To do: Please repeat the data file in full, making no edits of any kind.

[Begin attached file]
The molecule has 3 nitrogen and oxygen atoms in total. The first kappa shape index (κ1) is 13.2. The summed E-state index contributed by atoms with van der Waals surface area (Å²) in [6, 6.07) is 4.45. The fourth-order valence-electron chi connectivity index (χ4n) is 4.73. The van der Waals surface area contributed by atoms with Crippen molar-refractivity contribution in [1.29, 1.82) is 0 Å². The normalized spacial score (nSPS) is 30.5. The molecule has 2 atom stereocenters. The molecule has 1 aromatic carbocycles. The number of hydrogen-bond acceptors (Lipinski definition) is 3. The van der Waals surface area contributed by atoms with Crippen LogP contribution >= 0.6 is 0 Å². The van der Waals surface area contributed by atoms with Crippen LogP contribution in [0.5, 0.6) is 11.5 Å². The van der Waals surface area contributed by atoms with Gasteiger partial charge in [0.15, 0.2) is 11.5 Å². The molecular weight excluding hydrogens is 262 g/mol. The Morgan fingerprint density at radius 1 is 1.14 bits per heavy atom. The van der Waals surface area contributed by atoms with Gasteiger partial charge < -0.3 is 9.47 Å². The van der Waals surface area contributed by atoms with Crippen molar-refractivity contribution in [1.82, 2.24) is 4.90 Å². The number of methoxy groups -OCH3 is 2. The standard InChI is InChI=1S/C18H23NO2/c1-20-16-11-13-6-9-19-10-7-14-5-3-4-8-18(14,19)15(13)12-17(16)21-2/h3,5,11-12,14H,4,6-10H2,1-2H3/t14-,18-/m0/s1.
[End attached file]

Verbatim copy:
The molecule has 3 nitrogen and oxygen atoms in total. The first kappa shape index (κ1) is 13.2. The summed E-state index contributed by atoms with van der Waals surface area (Å²) in [6, 6.07) is 4.45. The fourth-order valence-electron chi connectivity index (χ4n) is 4.73. The van der Waals surface area contributed by atoms with Crippen molar-refractivity contribution in [1.29, 1.82) is 0 Å². The normalized spacial score (nSPS) is 30.5. The molecule has 2 atom stereocenters. The molecule has 1 aromatic carbocycles. The number of hydrogen-bond acceptors (Lipinski definition) is 3. The van der Waals surface area contributed by atoms with Crippen LogP contribution >= 0.6 is 0 Å². The van der Waals surface area contributed by atoms with Crippen LogP contribution in [0.5, 0.6) is 11.5 Å². The van der Waals surface area contributed by atoms with Gasteiger partial charge in [0.15, 0.2) is 11.5 Å². The molecular weight excluding hydrogens is 262 g/mol. The Morgan fingerprint density at radius 1 is 1.14 bits per heavy atom. The van der Waals surface area contributed by atoms with Gasteiger partial charge < -0.3 is 9.47 Å². The van der Waals surface area contributed by atoms with Crippen molar-refractivity contribution in [1.82, 2.24) is 4.90 Å². The number of methoxy groups -OCH3 is 2. The standard InChI is InChI=1S/C18H23NO2/c1-20-16-11-13-6-9-19-10-7-14-5-3-4-8-18(14,19)15(13)12-17(16)21-2/h3,5,11-12,14H,4,6-10H2,1-2H3/t14-,18-/m0/s1.